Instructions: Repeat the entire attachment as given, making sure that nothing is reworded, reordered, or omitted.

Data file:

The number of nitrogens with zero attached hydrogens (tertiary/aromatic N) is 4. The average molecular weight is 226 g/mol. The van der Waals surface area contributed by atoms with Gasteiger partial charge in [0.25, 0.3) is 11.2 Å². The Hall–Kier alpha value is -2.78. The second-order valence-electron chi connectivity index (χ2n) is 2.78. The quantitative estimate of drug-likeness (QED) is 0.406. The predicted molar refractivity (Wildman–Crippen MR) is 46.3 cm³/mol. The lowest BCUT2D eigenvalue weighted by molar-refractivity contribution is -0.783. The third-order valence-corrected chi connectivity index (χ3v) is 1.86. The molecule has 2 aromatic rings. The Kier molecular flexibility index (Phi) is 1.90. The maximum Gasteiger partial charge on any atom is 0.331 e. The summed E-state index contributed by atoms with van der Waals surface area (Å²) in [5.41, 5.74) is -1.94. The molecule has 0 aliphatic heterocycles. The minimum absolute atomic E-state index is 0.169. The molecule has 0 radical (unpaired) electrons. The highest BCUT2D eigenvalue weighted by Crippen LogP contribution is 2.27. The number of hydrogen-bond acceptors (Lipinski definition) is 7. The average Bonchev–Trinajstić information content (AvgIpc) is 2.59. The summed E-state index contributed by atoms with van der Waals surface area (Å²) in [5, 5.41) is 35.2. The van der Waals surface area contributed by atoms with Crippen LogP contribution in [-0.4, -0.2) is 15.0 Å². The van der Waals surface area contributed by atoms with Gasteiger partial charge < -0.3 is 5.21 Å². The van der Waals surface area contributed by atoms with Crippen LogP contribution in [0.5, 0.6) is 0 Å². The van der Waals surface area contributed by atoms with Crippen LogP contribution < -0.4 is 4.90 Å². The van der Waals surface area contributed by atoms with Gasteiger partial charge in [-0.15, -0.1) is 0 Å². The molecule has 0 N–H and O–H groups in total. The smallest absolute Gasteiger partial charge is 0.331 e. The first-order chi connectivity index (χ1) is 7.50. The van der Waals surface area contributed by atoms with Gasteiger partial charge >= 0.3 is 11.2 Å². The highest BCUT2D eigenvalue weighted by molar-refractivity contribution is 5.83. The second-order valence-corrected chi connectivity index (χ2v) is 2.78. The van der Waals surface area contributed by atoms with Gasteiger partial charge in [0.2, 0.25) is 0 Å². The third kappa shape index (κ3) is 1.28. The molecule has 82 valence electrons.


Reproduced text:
The number of nitrogens with zero attached hydrogens (tertiary/aromatic N) is 4. The average molecular weight is 226 g/mol. The van der Waals surface area contributed by atoms with Gasteiger partial charge in [0.25, 0.3) is 11.2 Å². The Hall–Kier alpha value is -2.78. The second-order valence-electron chi connectivity index (χ2n) is 2.78. The quantitative estimate of drug-likeness (QED) is 0.406. The predicted molar refractivity (Wildman–Crippen MR) is 46.3 cm³/mol. The lowest BCUT2D eigenvalue weighted by molar-refractivity contribution is -0.783. The third-order valence-corrected chi connectivity index (χ3v) is 1.86. The molecule has 2 aromatic rings. The Kier molecular flexibility index (Phi) is 1.90. The maximum Gasteiger partial charge on any atom is 0.331 e. The summed E-state index contributed by atoms with van der Waals surface area (Å²) in [5.41, 5.74) is -1.94. The molecule has 0 aliphatic heterocycles. The minimum absolute atomic E-state index is 0.169. The molecule has 0 radical (unpaired) electrons. The highest BCUT2D eigenvalue weighted by Crippen LogP contribution is 2.27. The number of hydrogen-bond acceptors (Lipinski definition) is 7. The average Bonchev–Trinajstić information content (AvgIpc) is 2.59. The summed E-state index contributed by atoms with van der Waals surface area (Å²) in [5, 5.41) is 35.2. The van der Waals surface area contributed by atoms with Crippen LogP contribution in [-0.4, -0.2) is 15.0 Å². The van der Waals surface area contributed by atoms with Gasteiger partial charge < -0.3 is 5.21 Å². The van der Waals surface area contributed by atoms with Crippen LogP contribution in [0.5, 0.6) is 0 Å². The van der Waals surface area contributed by atoms with Crippen LogP contribution < -0.4 is 4.90 Å². The van der Waals surface area contributed by atoms with Gasteiger partial charge in [-0.15, -0.1) is 0 Å². The molecule has 0 N–H and O–H groups in total. The smallest absolute Gasteiger partial charge is 0.331 e. The first-order chi connectivity index (χ1) is 7.50. The van der Waals surface area contributed by atoms with Gasteiger partial charge >= 0.3 is 11.2 Å². The highest BCUT2D eigenvalue weighted by molar-refractivity contribution is 5.83. The second-order valence-corrected chi connectivity index (χ2v) is 2.78. The van der Waals surface area contributed by atoms with Gasteiger partial charge in [0.2, 0.25) is 0 Å². The third kappa shape index (κ3) is 1.28. The molecule has 82 valence electrons.